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I'm designing a dashboard where each box on the board contains a data table. They have fixed height so not all records can be displayed. I used the scroll bar for each box so that users can see more data within each box. But I don't like it and didn't think it's easy to user. Any advice on how to change it? Btw, this will also need to work on mobile devices...

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Will they need to be looking at 4 lists at the same time? –  VoronoiPotato Nov 27 '12 at 0:38
    
@VoronoiPotato Usually they don't but all boxes need to be shown on the same page. They only scroll one box at a time. –  wcdomy Nov 27 '12 at 0:45
    
Will the user need to be able to compare the different lists? What kind of data is going in these boxes? Is the data similar from box to box? –  VoronoiPotato Nov 27 '12 at 0:45
    
@VoronoiPotato No. They don't need to compare. They are interdependent. –  wcdomy Nov 27 '12 at 0:51

3 Answers 3

How about adding horizontal page scrolling?

I know it's not conventional, and highly undesired in the desktop environment, but with the right implementation it could work great on both platforms.

You can consider utilizing a carousel to scroll to further tables outside the scope of the screen. This would create an appealing browsing experience especially for the mobile/tablet viewers.

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My initial thought is to simply do away with the internal scroll bars. This is a dashboard, not an in-depth analysis. Pick a reasonable number of records to show per module and simply list them all out. The user can scroll the page to see them all. This would be much easier/faster than having to navigate individual scrolling panes.

However, the addition of 'has to work on mobile' adds a bit more complexity. A dashboard of this resolution (referring to data resolution) likely isn't all that useful on a phone. Instead, I'd suggest really focusing on the key data elements that need to be exposed on the surface for a mobile user. Would 5 records each be enough? If so, perhaps one scrolling page is acceptable. If it's 25 records each, then I'd consider not trying to place them all on one screen, but instead make it easy to navigate to each quickly. Perhaps swiping side-to-side to swap modules.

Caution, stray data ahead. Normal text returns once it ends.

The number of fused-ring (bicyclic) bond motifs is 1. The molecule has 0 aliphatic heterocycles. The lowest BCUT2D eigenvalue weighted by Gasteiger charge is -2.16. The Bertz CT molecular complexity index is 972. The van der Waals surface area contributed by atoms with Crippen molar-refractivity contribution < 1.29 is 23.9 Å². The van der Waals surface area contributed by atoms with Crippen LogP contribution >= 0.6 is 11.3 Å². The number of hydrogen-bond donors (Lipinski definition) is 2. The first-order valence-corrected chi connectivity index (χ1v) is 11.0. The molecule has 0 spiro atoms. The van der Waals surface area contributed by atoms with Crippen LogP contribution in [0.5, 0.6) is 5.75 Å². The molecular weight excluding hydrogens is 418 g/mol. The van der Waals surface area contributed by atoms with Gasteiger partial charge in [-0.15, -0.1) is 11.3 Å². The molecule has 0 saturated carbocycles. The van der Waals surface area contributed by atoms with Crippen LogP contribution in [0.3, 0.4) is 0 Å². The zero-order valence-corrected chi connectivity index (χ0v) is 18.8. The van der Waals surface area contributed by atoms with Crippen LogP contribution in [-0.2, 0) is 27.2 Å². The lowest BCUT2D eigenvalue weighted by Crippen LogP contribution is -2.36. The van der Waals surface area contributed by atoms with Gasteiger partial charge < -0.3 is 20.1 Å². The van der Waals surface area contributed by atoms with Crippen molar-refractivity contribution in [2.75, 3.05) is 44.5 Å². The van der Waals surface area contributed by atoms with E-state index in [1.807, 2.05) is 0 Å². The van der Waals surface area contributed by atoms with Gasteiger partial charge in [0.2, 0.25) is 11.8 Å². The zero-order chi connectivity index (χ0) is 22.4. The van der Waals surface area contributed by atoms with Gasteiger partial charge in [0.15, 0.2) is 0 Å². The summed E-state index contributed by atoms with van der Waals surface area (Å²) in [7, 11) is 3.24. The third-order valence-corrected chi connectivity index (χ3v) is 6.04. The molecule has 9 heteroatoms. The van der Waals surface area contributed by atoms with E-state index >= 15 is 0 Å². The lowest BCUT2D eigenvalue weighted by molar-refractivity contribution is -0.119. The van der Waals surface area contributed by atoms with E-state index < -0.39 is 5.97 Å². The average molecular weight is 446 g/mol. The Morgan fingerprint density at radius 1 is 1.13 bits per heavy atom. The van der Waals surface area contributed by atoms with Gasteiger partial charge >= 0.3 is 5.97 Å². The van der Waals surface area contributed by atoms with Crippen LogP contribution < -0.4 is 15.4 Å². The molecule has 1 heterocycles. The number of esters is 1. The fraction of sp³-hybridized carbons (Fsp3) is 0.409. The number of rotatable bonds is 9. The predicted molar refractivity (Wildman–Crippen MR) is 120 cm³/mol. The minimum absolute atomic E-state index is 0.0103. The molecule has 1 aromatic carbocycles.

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One way to solve this problem in an elegant and unobtrusive way, is to add a "Load more" or "View more" link or action button at the bottom of the display area in each grid. Check out the mockup below.

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The user can click/tap on that footer link to load/fetch more records. (Display a "loading.." message to provide feedback to the user on what's going on while you fetch the data in the background. This is what makes it unobtrusive).

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Finally, just display the new set of records at the bottom of the existing set to make sure the user doesn't lose the previous set. So every time the user clicks/taps "View more", you can just keep appending to the already displayed set of records.

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UPDATE: Based on the comment below, I've changed the design a little bit to ensure the size of the grid remains the same. Check out the mockup below.

The user can view only a specific number of records at any given time. He can hit the link at the top to see the previous "n" records or the link at the footer to see the next "n" records. (I've added the arrow icons for visual indication of previous and next set).

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Hope that helps.

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I think it looks great. But one of the requirements is that the height of the box will need to be fixed. Using your method will keep growing the height of the box, unfortunately... –  wcdomy Nov 27 '12 at 1:31
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Why is that a requirement? A big part of UX is to question requirements. So many tend to be completely arbitrary. ;) –  DA01 Nov 27 '12 at 7:08
    
I think this is a great solution to your problem. I find it unlikely that you have a requirement like "I want four data tables with all the information and I want to scroll in them". Perhaps the stakeholder said it in those words, but was that what he meant? In my experience, when someone asks for a dashboard, they want a fast and easy way to get up to date. To have a quick peak at key information. If they want more, you can make it accessible in a way, like simply using a link to a different page or the solution in this answer. –  Misha Scholte Jan 20 '13 at 17:39

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